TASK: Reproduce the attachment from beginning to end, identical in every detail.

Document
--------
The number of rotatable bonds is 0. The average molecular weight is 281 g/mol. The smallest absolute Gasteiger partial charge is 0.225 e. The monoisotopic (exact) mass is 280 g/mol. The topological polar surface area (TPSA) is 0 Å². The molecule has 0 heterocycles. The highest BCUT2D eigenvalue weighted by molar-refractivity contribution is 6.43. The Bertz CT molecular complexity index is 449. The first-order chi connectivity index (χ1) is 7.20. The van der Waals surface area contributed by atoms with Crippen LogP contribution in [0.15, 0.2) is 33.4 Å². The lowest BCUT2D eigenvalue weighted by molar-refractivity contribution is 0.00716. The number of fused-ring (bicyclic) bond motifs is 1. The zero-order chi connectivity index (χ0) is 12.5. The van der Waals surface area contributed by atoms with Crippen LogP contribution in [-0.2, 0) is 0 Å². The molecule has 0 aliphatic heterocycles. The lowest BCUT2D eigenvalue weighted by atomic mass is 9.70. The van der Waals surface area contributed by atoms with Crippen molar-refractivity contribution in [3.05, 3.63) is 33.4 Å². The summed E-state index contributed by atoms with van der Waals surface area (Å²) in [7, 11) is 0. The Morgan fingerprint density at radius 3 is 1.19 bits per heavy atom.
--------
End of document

The number of rotatable bonds is 0. The average molecular weight is 281 g/mol. The smallest absolute Gasteiger partial charge is 0.225 e. The monoisotopic (exact) mass is 280 g/mol. The topological polar surface area (TPSA) is 0 Å². The molecule has 0 heterocycles. The highest BCUT2D eigenvalue weighted by molar-refractivity contribution is 6.43. The Bertz CT molecular complexity index is 449. The first-order chi connectivity index (χ1) is 7.20. The van der Waals surface area contributed by atoms with Crippen LogP contribution in [0.15, 0.2) is 33.4 Å². The lowest BCUT2D eigenvalue weighted by molar-refractivity contribution is 0.00716. The number of fused-ring (bicyclic) bond motifs is 1. The zero-order chi connectivity index (χ0) is 12.5. The van der Waals surface area contributed by atoms with Crippen LogP contribution in [-0.2, 0) is 0 Å². The molecule has 0 aliphatic heterocycles. The lowest BCUT2D eigenvalue weighted by atomic mass is 9.70. The van der Waals surface area contributed by atoms with Crippen molar-refractivity contribution in [3.05, 3.63) is 33.4 Å². The summed E-state index contributed by atoms with van der Waals surface area (Å²) in [7, 11) is 0. The Morgan fingerprint density at radius 3 is 1.19 bits per heavy atom.